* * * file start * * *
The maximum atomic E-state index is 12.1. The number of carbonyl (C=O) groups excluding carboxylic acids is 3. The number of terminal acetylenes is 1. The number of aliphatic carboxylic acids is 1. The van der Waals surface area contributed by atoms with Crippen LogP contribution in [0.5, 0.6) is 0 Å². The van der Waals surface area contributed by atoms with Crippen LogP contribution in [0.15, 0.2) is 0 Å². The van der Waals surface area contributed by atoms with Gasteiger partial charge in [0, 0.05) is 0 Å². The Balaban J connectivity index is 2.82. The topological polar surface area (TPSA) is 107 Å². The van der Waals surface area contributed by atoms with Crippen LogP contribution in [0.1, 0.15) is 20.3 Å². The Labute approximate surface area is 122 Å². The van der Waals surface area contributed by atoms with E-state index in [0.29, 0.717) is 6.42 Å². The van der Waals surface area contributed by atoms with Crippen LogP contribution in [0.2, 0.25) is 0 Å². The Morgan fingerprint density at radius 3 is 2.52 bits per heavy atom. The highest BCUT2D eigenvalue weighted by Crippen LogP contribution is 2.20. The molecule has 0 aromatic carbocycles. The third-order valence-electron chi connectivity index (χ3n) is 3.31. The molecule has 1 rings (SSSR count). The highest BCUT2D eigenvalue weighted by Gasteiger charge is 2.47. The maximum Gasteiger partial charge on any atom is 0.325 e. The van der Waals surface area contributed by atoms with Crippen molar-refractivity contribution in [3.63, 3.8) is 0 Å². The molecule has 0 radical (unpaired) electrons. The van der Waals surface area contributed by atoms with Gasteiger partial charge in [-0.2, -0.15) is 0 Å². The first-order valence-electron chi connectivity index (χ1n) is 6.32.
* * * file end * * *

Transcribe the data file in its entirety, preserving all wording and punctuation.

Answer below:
The maximum atomic E-state index is 12.1. The number of carbonyl (C=O) groups excluding carboxylic acids is 3. The number of terminal acetylenes is 1. The number of aliphatic carboxylic acids is 1. The van der Waals surface area contributed by atoms with Crippen LogP contribution in [0.5, 0.6) is 0 Å². The van der Waals surface area contributed by atoms with Crippen LogP contribution in [0.15, 0.2) is 0 Å². The van der Waals surface area contributed by atoms with Gasteiger partial charge in [0, 0.05) is 0 Å². The Balaban J connectivity index is 2.82. The topological polar surface area (TPSA) is 107 Å². The van der Waals surface area contributed by atoms with Crippen LogP contribution in [0.1, 0.15) is 20.3 Å². The Labute approximate surface area is 122 Å². The van der Waals surface area contributed by atoms with E-state index in [0.29, 0.717) is 6.42 Å². The van der Waals surface area contributed by atoms with Crippen LogP contribution in [0.2, 0.25) is 0 Å². The Morgan fingerprint density at radius 3 is 2.52 bits per heavy atom. The highest BCUT2D eigenvalue weighted by Crippen LogP contribution is 2.20. The molecule has 0 aromatic carbocycles. The third-order valence-electron chi connectivity index (χ3n) is 3.31. The molecule has 1 rings (SSSR count). The highest BCUT2D eigenvalue weighted by Gasteiger charge is 2.47. The maximum Gasteiger partial charge on any atom is 0.325 e. The van der Waals surface area contributed by atoms with Crippen molar-refractivity contribution in [3.63, 3.8) is 0 Å². The molecule has 0 radical (unpaired) electrons. The van der Waals surface area contributed by atoms with Gasteiger partial charge in [-0.2, -0.15) is 0 Å². The first-order valence-electron chi connectivity index (χ1n) is 6.32.